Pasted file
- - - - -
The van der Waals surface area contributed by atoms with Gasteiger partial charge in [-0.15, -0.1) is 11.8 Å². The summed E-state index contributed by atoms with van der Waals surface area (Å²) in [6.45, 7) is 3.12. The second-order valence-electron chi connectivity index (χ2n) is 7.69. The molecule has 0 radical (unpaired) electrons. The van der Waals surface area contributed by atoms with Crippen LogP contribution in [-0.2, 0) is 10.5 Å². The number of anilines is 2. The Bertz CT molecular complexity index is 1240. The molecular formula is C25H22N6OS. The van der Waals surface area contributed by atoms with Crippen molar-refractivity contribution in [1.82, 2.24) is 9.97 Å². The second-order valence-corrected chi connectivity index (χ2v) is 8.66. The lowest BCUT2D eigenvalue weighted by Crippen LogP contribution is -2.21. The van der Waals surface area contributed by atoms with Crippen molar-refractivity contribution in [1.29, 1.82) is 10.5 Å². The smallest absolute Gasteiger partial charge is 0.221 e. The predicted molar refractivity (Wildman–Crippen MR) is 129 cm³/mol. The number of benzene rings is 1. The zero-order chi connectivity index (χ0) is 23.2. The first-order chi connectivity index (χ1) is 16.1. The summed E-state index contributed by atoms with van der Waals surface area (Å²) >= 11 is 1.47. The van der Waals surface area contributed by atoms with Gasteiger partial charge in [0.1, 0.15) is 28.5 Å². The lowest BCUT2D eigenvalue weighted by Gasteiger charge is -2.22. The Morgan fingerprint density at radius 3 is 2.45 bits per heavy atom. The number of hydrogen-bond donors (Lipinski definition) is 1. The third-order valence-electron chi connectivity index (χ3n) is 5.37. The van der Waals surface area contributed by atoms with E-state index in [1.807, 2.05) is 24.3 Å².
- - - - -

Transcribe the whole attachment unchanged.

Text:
The van der Waals surface area contributed by atoms with Gasteiger partial charge in [-0.15, -0.1) is 11.8 Å². The summed E-state index contributed by atoms with van der Waals surface area (Å²) in [6.45, 7) is 3.12. The second-order valence-electron chi connectivity index (χ2n) is 7.69. The molecule has 0 radical (unpaired) electrons. The van der Waals surface area contributed by atoms with Crippen LogP contribution in [-0.2, 0) is 10.5 Å². The number of anilines is 2. The Bertz CT molecular complexity index is 1240. The molecular formula is C25H22N6OS. The van der Waals surface area contributed by atoms with Crippen molar-refractivity contribution in [1.82, 2.24) is 9.97 Å². The second-order valence-corrected chi connectivity index (χ2v) is 8.66. The lowest BCUT2D eigenvalue weighted by Crippen LogP contribution is -2.21. The van der Waals surface area contributed by atoms with Crippen molar-refractivity contribution in [1.29, 1.82) is 10.5 Å². The smallest absolute Gasteiger partial charge is 0.221 e. The predicted molar refractivity (Wildman–Crippen MR) is 129 cm³/mol. The number of benzene rings is 1. The zero-order chi connectivity index (χ0) is 23.2. The first-order chi connectivity index (χ1) is 16.1. The summed E-state index contributed by atoms with van der Waals surface area (Å²) >= 11 is 1.47. The van der Waals surface area contributed by atoms with Gasteiger partial charge in [0.1, 0.15) is 28.5 Å². The lowest BCUT2D eigenvalue weighted by Gasteiger charge is -2.22. The Morgan fingerprint density at radius 3 is 2.45 bits per heavy atom. The number of hydrogen-bond donors (Lipinski definition) is 1. The third-order valence-electron chi connectivity index (χ3n) is 5.37. The van der Waals surface area contributed by atoms with E-state index in [1.807, 2.05) is 24.3 Å².